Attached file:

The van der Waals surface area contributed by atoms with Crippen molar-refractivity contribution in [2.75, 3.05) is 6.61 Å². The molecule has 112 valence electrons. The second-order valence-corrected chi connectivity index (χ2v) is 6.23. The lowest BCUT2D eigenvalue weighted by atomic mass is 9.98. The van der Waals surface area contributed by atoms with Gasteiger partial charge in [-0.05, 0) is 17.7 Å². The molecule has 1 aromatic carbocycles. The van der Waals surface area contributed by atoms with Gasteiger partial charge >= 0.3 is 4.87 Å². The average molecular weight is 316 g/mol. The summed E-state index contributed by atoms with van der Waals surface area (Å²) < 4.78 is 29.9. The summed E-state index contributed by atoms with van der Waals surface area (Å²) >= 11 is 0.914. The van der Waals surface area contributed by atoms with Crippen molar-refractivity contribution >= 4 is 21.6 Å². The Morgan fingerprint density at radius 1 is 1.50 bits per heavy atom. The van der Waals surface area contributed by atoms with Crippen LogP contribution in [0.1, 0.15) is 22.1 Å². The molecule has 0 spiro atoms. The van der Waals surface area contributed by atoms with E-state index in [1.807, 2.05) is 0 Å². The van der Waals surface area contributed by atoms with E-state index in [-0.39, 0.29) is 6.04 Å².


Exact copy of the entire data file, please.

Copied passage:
The van der Waals surface area contributed by atoms with Crippen molar-refractivity contribution in [2.75, 3.05) is 6.61 Å². The molecule has 112 valence electrons. The second-order valence-corrected chi connectivity index (χ2v) is 6.23. The lowest BCUT2D eigenvalue weighted by atomic mass is 9.98. The van der Waals surface area contributed by atoms with Gasteiger partial charge in [-0.05, 0) is 17.7 Å². The molecule has 1 aromatic carbocycles. The van der Waals surface area contributed by atoms with Gasteiger partial charge >= 0.3 is 4.87 Å². The average molecular weight is 316 g/mol. The summed E-state index contributed by atoms with van der Waals surface area (Å²) < 4.78 is 29.9. The summed E-state index contributed by atoms with van der Waals surface area (Å²) >= 11 is 0.914. The van der Waals surface area contributed by atoms with Crippen molar-refractivity contribution >= 4 is 21.6 Å². The Morgan fingerprint density at radius 1 is 1.50 bits per heavy atom. The van der Waals surface area contributed by atoms with Crippen LogP contribution in [0.1, 0.15) is 22.1 Å². The molecule has 0 spiro atoms. The van der Waals surface area contributed by atoms with E-state index in [1.807, 2.05) is 0 Å². The van der Waals surface area contributed by atoms with E-state index in [-0.39, 0.29) is 6.04 Å².